He represents everything that's wrong with stock market based capitalism.
Investment guru Carl Icahn says he doesn't want to fight with the management of Apple, but he won't abandon his sizeable financial concern in the firm either. Icahn has been trying to get Apple to give some of its cash mountain to shareholders by buying back $150bn worth of shares and has been meeting with chief Tim Cook to …
"That is something I would… never even think of telling Tim Cook," he said, according to Reuters. "It has zero to do with the fact that I'm involved with Apple."
Surely it has everything to do with the fact he's involved with apple. If a main investor in one company convinced another company (where he is also an investor) to purchase the first company, could that not ring a number legal issues? IANAL
Anonymous Coward of 11:47 GMT, in the US, that situation would only be of legal concern to that main investor if his advice were based on non-public information. If his advice were based solely on information available to the general public, then no legal issues would be involved. I don’t know if the situation would be the same for a UK-based main investor.
I'm guessing that the reason he's not investing in Microsoft is that he doesn't think they'll listen to him at all. Just wait for there to be a new CEO and I suspect he'll magically get some stocks and try to leverage those against the CEO.
Then again he may also be looking at the fact that Bill Gates, Steve Balmer, and more are large share holders in microsoft so they'll quickly point out any padded whining waffle he happens to spout to try and increase his share value short term.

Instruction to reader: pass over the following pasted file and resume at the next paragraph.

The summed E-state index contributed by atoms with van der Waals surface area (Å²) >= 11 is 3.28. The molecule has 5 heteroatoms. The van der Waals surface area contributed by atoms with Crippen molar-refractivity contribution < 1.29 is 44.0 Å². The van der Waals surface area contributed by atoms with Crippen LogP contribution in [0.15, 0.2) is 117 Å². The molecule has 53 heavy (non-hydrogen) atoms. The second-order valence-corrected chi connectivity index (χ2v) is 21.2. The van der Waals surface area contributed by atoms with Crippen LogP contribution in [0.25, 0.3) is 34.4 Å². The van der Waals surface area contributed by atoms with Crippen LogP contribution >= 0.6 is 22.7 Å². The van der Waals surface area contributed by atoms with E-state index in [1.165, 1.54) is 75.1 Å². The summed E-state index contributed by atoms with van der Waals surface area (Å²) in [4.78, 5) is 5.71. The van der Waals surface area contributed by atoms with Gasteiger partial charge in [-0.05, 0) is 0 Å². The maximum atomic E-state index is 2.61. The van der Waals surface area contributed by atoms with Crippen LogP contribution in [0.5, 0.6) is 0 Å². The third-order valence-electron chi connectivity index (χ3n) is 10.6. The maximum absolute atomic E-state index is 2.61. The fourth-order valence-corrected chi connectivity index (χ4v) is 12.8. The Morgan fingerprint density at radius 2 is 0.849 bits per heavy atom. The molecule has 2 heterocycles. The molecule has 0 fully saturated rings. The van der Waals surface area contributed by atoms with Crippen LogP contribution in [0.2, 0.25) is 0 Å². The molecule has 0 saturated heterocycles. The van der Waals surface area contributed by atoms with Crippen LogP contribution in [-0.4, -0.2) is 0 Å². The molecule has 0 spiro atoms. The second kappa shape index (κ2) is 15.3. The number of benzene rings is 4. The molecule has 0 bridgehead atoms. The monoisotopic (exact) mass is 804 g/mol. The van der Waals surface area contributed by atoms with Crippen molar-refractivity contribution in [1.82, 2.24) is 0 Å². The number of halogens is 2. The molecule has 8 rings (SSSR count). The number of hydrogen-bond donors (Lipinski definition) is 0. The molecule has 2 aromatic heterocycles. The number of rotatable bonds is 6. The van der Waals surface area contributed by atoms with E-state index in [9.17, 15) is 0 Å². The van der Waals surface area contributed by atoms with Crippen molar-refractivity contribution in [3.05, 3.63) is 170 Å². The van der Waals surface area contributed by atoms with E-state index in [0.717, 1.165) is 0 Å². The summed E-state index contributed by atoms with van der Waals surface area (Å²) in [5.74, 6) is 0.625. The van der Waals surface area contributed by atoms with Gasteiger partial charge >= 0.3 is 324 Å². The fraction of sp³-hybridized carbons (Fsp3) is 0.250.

I don't know where he gets this idea from. Apple has almost no cash available. In fact, it had to raise money from bonds to pay its dividend. All the cash Apple is hoarding is overseas, and Apple cannot bring it back into the US without paying tax on it.
What Icahn is proposing is borrowing money on the basis of future presumed returns, and give that money to investors. It's kind of the reverse of investing for the future.
Apple does have huge stockpiles of cash 'hidden' away in 'tax efficient' shell companies around the globe.
The bond issue was just the latest tax evasion tactic they used to prevent themselves from paying even a tiny amount of their tax that would otherwise been due....
From the looks of things, it isn't the size of his current holding which makes him trouble, it is the manner in which he whips up a sizable 'gang' of other shareholders to also put pressure on. 'Activist' investor sums him up very well. TBH, he is the epitome of capitalism. I think Dell dealt with him pretty well.
If Steve Jobs was still around, I wonder if he would have given him the time of day? I think not.
Icahn isn't stupid. He knows that. That's why he didn't bother with Apple until after Steve had popped his clogs.
Tim isn't stupid either. He's not going to give Icahn what he wants, he's just being polite because being polite doesn't cost him anything and potentially avoids a very public fight.
""I am very cautious on equities today. This market could easily have a big drop," he said.
"Very simplistically put, a lot of the earnings are a mirage. They are not coming because the companies are well run but because of low interest rates.""
Well, this is one thing that's right. Twitter, Pinterest, Dropbox...
Carl is actually ringing the bell for another stock collapse. Companies like Apple and others should pay dividends. That is the reason people invest in companies, for a payoff. So much is made of stock price which is totally irrational. Anyone that actually believes Apple is the most valuable company on the planet might reconsider if the electricity went out for week or more. Then water and petrol would be more valuable. You can always eat your (unfortunate) neighbor, but water is essential. energy sources are essential for civilization. While on one hand, the i(product of choice) is a fancy toy, it is very useful in civilized society.
Biting the hand that feeds IT © 1998–2019